Newspaper article The Evening Standard (London, England)

Credit for Carney as Spending Starts

Newspaper article The Evening Standard (London, England)

Credit for Carney as Spending Starts

Article excerpt

Byline: economic analysis Russell Lynch

FOR the past few years, looking for a revival in business investment has been like chasing the end of the rainbow: every time you take a few steps nearer, it gets further away.

Companies haven't been spending, and it has confounded the forecasters. Back in 2010, the Office for Budget Responsibility reckoned business investment would increase by a healthy 10.9% in 2013, accounting for nearly half the economy's growth. Instead, it shrank by 5.5% last year as consumers drove the economy forward. Compared with early 2008, business investment is 26% lower.

Corporate Britain is a net lender to the wider economy compared to an indebted household and government sector, so getting them to spend some of their cash pile has been a key priority. But for a variety of reasons "uncertainty over demand" the most often quoted in the surveys they've been sitting tight.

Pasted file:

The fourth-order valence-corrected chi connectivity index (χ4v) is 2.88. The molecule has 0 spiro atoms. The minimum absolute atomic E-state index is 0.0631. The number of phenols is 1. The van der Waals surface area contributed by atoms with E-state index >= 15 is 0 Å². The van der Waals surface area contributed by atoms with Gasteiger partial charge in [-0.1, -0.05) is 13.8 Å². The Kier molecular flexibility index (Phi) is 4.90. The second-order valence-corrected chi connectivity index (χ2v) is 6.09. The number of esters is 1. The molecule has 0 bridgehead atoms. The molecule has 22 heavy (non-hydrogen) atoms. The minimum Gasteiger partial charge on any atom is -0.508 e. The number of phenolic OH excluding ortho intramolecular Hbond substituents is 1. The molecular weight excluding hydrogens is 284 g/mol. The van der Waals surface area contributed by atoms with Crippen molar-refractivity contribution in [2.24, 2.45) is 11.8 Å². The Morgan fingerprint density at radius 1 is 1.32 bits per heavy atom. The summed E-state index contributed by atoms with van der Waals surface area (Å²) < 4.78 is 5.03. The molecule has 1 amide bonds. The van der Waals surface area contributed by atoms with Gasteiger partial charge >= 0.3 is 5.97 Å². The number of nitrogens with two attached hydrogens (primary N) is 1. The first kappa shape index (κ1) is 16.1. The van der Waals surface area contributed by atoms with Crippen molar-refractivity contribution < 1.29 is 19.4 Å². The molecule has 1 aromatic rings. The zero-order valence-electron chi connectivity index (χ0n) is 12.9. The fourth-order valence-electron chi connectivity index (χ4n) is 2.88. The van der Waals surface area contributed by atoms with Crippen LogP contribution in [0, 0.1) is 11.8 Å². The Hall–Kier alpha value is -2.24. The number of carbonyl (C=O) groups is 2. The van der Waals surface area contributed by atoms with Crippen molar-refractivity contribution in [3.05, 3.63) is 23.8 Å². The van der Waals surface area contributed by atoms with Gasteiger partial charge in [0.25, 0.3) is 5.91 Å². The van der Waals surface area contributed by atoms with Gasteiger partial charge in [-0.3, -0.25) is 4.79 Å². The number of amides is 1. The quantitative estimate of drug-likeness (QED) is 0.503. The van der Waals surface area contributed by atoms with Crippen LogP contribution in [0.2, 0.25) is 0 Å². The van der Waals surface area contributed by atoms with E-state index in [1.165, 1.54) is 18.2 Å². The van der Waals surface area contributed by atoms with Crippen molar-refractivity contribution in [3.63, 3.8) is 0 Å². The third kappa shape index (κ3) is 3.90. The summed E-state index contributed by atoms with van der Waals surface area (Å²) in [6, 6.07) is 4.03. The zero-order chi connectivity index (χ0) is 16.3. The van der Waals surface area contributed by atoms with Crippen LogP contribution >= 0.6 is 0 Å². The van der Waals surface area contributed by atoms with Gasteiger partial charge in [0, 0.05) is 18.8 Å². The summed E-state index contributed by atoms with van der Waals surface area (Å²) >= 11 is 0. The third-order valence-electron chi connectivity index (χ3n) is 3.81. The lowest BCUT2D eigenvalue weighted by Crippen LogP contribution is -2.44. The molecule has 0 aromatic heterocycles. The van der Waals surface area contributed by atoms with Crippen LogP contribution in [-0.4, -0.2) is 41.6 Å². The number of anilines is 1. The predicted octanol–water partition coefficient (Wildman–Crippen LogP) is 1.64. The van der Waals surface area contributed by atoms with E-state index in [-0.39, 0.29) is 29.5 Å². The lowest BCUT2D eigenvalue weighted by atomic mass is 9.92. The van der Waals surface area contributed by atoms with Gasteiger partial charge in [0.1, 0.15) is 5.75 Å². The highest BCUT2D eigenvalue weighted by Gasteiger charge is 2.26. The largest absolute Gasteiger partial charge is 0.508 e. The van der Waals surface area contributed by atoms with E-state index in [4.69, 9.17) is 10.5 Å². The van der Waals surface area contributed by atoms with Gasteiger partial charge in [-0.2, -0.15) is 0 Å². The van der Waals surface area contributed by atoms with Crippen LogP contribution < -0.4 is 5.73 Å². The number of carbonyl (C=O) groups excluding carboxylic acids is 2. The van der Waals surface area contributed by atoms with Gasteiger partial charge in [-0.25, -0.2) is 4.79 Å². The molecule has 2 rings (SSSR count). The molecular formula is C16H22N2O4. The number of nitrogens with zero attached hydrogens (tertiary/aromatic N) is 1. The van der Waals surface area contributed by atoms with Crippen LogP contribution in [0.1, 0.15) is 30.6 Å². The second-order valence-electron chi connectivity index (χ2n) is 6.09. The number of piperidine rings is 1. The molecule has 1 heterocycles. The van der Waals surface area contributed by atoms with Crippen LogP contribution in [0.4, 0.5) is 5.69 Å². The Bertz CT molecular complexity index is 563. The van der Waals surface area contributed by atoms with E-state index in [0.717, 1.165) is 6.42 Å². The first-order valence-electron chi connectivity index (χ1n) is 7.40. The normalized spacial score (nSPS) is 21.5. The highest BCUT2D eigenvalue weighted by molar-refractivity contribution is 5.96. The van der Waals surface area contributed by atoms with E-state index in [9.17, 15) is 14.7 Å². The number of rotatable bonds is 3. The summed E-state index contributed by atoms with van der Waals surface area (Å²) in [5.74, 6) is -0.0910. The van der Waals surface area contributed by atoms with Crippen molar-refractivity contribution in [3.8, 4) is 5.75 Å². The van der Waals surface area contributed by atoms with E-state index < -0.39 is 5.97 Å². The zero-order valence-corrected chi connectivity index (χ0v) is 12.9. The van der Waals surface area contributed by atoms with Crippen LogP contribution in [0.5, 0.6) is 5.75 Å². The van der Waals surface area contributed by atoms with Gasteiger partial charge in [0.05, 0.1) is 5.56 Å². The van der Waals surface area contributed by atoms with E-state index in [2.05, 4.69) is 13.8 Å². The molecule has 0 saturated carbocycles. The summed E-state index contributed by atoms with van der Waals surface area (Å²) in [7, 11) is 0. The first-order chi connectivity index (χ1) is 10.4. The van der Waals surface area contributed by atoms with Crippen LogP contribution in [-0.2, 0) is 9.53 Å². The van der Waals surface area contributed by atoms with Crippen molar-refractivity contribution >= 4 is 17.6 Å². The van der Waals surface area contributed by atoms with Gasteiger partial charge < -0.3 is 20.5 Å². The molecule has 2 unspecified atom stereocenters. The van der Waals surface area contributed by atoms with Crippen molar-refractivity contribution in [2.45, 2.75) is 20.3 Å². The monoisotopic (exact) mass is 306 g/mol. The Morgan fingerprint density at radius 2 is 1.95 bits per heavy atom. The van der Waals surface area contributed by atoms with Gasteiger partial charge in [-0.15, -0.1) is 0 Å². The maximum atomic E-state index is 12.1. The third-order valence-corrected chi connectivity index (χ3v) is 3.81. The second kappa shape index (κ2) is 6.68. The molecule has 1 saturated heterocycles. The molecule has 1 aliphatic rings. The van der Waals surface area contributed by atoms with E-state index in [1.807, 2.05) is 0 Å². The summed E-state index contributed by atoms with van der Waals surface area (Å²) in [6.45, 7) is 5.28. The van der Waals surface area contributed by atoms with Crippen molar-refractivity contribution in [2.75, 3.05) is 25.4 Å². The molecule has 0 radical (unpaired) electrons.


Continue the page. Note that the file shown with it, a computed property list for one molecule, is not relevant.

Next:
The banks have been lending less, and many of the larger companies accounting for about two thirds of investment have also been forced to plug pension gaps opened up by soaring gilt prices.

But maybe things are changing. Financial data provider Markit this week produced one of the most encouraging charts I've seen in a while, which suggests that firms are shelling out. Its latest manufacturing survey reveals the companies which make investment goods such as IT equipment, as well as plant and machinery have seen the strongest rise in new orders for 20 years.

Domestic orders for investment goods are rising much more quickly than export demand for such goods as well, indicating that UK companies have upped spending. There is a close relationship between Markit's index on investment orders (the yellow line in the graph) and official business investment figures.

Shift forward Markit's index by six months (as shown in the chart) and you get a pretty good guide to where business investment spending will be. January's investment orders should translate into hard investment spending in six months' time so (fingers crossed) we should be in line for better business investment spending in the first two quarters of this year. …

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